Anyone buying 5-year CDs from Citigroup, Bank of America, Northern Trust, or JPMorgan Chase is giving those banks a shot at guaranteed free money.
All those banks have to do is take that money and invest in 5-year US treasuries to have a guaranteed profit. Here are the reasons for that statement.
- There is no duration mismatch. The banks secure funding for 5 years and invest that money for 5 years.
- The US government is not going to default no matter what nonsense you may hear elsewhere.
Purists may point out the play is not entirely risk-free because people can pay a penalty, cash out the CD, then take the money elsewhere. However, from a practical standpoint, fools dumb enough to accept 1.5% or lower are probably not bright enough to pay a penalty and take the money elsewhere even if rates dramatically shoot up.
Borrowing-Short and Lending-Long
Please note that those 5-year CDs are borrowed money. Banks have to pay that money back plus interest (pathetic interest in this case) to the depositor. Banks keep those deposits on the book as a liability.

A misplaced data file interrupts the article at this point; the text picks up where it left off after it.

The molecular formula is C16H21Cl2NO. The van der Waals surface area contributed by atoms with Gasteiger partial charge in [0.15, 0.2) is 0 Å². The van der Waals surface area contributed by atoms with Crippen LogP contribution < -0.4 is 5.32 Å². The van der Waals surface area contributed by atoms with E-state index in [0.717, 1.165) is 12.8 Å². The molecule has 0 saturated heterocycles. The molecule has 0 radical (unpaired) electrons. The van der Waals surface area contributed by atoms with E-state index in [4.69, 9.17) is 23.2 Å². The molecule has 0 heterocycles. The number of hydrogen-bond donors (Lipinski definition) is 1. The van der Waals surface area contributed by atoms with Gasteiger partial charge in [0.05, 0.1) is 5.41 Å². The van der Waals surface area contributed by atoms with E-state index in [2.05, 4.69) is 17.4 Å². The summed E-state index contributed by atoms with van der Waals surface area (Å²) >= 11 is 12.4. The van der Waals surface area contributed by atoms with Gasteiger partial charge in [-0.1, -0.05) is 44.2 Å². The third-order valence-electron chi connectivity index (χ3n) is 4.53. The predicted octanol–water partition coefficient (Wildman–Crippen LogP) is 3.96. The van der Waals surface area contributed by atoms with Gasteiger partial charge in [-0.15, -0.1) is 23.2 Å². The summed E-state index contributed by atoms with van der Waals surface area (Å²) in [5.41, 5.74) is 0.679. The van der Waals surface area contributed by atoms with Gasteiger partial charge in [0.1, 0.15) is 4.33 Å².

However, what if the banks borrowed money for 5 years and lent it out for 21 years? Perhaps banks could get 4% interest on those loans (much higher if they assume more risk), but what if interest rates 5 years from now are 6%?
All that has to happen to turn this scheme into a guaranteed loss for the bank is for the cost of funds (CDs, savings accounts, or borrowing from the Fed), to rise above the rate the bank lent that money out.
Borrowing-short and lending-long thus poses a significant risk if interest rates raise. Moreover, duration mismatch and rising cost of funds are not the only risks. Banks also need to lend at a rate sufficiently high to cover default risk.
To be fair, banks can hedge the risk of rising rates, but then one must ask "who is the counter-party to that hedging risk, and what happens if they blow up?"
The Next Borrow-Short Lend-Long Guaranteed to Blow Scheme
With the discussion about duration mismatch out in the open, please consider Banks Go Straight to Public Borrowers